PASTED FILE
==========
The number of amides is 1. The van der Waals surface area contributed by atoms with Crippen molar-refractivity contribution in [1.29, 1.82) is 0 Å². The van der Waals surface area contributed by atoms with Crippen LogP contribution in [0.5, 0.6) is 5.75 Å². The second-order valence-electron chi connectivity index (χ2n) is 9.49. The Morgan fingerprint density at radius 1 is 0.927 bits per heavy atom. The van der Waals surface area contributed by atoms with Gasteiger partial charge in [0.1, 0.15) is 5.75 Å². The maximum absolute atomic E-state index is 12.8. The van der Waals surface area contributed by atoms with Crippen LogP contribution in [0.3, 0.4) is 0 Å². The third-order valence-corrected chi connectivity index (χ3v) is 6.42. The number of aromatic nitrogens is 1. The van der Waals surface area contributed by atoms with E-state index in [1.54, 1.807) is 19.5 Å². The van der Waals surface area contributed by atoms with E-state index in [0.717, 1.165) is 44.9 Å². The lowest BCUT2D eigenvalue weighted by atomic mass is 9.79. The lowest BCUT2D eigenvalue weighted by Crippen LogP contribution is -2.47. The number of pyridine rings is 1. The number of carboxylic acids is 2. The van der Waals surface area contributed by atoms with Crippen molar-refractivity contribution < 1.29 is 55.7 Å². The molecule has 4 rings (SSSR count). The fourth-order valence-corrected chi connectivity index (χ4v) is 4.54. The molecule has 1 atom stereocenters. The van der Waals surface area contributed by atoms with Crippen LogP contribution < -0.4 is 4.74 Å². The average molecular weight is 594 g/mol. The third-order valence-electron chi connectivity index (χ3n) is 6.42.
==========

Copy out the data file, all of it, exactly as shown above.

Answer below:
The number of amides is 1. The van der Waals surface area contributed by atoms with Crippen molar-refractivity contribution in [1.29, 1.82) is 0 Å². The van der Waals surface area contributed by atoms with Crippen LogP contribution in [0.5, 0.6) is 5.75 Å². The second-order valence-electron chi connectivity index (χ2n) is 9.49. The Morgan fingerprint density at radius 1 is 0.927 bits per heavy atom. The van der Waals surface area contributed by atoms with Gasteiger partial charge in [0.1, 0.15) is 5.75 Å². The maximum absolute atomic E-state index is 12.8. The van der Waals surface area contributed by atoms with Crippen LogP contribution in [0.3, 0.4) is 0 Å². The third-order valence-corrected chi connectivity index (χ3v) is 6.42. The number of aromatic nitrogens is 1. The van der Waals surface area contributed by atoms with E-state index in [1.54, 1.807) is 19.5 Å². The van der Waals surface area contributed by atoms with E-state index in [0.717, 1.165) is 44.9 Å². The lowest BCUT2D eigenvalue weighted by atomic mass is 9.79. The lowest BCUT2D eigenvalue weighted by Crippen LogP contribution is -2.47. The number of pyridine rings is 1. The number of carboxylic acids is 2. The van der Waals surface area contributed by atoms with Crippen molar-refractivity contribution < 1.29 is 55.7 Å². The molecule has 4 rings (SSSR count). The fourth-order valence-corrected chi connectivity index (χ4v) is 4.54. The molecule has 1 atom stereocenters. The van der Waals surface area contributed by atoms with Crippen LogP contribution < -0.4 is 4.74 Å². The average molecular weight is 594 g/mol. The third-order valence-electron chi connectivity index (χ3n) is 6.42.